IIP cash ‘goes straight to Identity Malta’ says head

Identity Malta head Jonathan Cardona dispels suggestions that Henley earns interest on IIP fees it keeps for prospective applicants.

The head of Identity Malta, the government agency that oversees the sale of Maltese citizenship under the Individual Investor Programme, has dispelled claims that concessionaries Henley & Partners could be making a killing from interest earnings by holding IIP application dues in escrow.

Jonathan Cardona, head of Identity Malta, told MaltaToday in a telephone conversation that all money paid by IIP applicants was “going to Identity Malta” and not being held by Henley during the time it takes for applicants to have their due diligence tests cleared.

“All money paid goes straight to Identity Malta,” Cardona told MaltaToday when he was asked whether Henley was holding the money until such time as it takes to give IIP applicants the all-clear.

Under the IIP rules, high net worth individuals can become Maltese citizens for €650,000, apart from a €115,000 investment in government bonds, and a €350,000 property (or €16,000 rental investment, annually for five years).

They have to pass a due diligence test that Henley & Partners, the official concessionaires operating and running the IIP, run on all applicants.

Henley have declared that over 200 applicants from 30 different nationalities have applied for a Maltese passport since it got up and running in early 2014.

A spokesperson told EUobserver.com that the main geographic areas from which applicants originate are the MENA [Middle East and north Africa] region, Russia, China, and South East Asia.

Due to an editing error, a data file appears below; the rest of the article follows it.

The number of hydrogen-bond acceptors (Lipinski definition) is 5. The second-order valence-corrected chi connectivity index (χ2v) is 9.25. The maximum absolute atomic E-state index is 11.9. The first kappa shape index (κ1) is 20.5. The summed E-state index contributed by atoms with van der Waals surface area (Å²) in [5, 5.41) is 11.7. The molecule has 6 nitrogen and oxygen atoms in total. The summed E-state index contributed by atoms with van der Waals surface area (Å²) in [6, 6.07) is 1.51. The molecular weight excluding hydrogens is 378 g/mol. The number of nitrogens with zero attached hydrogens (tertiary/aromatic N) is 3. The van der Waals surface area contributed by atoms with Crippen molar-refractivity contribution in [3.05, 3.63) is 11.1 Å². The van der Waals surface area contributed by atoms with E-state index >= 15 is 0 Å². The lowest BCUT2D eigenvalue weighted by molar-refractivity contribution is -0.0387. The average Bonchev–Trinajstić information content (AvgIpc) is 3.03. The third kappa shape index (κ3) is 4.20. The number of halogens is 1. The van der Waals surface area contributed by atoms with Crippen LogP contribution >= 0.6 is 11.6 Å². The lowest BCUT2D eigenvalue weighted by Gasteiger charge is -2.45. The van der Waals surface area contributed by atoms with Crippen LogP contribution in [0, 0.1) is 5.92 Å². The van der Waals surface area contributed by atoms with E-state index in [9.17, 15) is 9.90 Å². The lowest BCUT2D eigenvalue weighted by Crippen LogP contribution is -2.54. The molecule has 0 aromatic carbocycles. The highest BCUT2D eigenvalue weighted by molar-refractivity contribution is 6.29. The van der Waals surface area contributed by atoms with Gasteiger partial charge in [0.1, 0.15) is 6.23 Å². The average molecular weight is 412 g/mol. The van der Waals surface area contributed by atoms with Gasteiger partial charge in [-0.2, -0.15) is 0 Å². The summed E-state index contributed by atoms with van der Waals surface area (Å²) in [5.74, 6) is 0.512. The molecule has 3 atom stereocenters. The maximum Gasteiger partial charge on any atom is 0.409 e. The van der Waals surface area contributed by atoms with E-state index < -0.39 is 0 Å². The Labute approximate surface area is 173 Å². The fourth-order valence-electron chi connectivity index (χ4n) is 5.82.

Over €200 million in foreign investment will be brought into the country, according to Henley.

The company was until recently occupying an office at the Mediterranean Conference Centre, adjacent to the offices of Identity Malta, through its subsidiary IIP Processing Ltd. Originally, IIP Processing was going to handle the risk assessment and part of the due diligence process for each applicant, and it was decided to locate it in close proximity to Identity Malta.

Now that the full processing and due diligence is the full responsibility of Identity Malta, IIP Processing’s role is “primarily of an accounting nature”, namely reconciling the accounts between Identity Malta and Henley & Partners.

As concessionaire, Henley is “first among equals”, together with 89 accredited agents all promoting the IIP.

Applicants must also be legal residents in Malta for 12 months before becoming full citizens, which means the names of the IIP citizens can be expected by Spring of 2015.

Henley reiterated that the programme will close once it fulfills its quota of 1,800 new passports – which does not excluded dependents such as spouses, children, and parents.

Although the Opposition led an unstinting campaign against the sale of citizenship, effectively contributing to adding new investment and residency requirements, the IIP gained more legitimacy when it was ‘green-lit’ by the European Commission following talks between the government and former justice commissioner Viviane Reding.

“Reding’s lawyers could find nothing in the EU treaty to stop it from going ahead, despite issuing vague threats,” EUobserver.com noted.

Prime Minister Joseph Muscat will speak on the IIP in New York on 10 September and at a Henley-sponsored conference in Singapore in late October.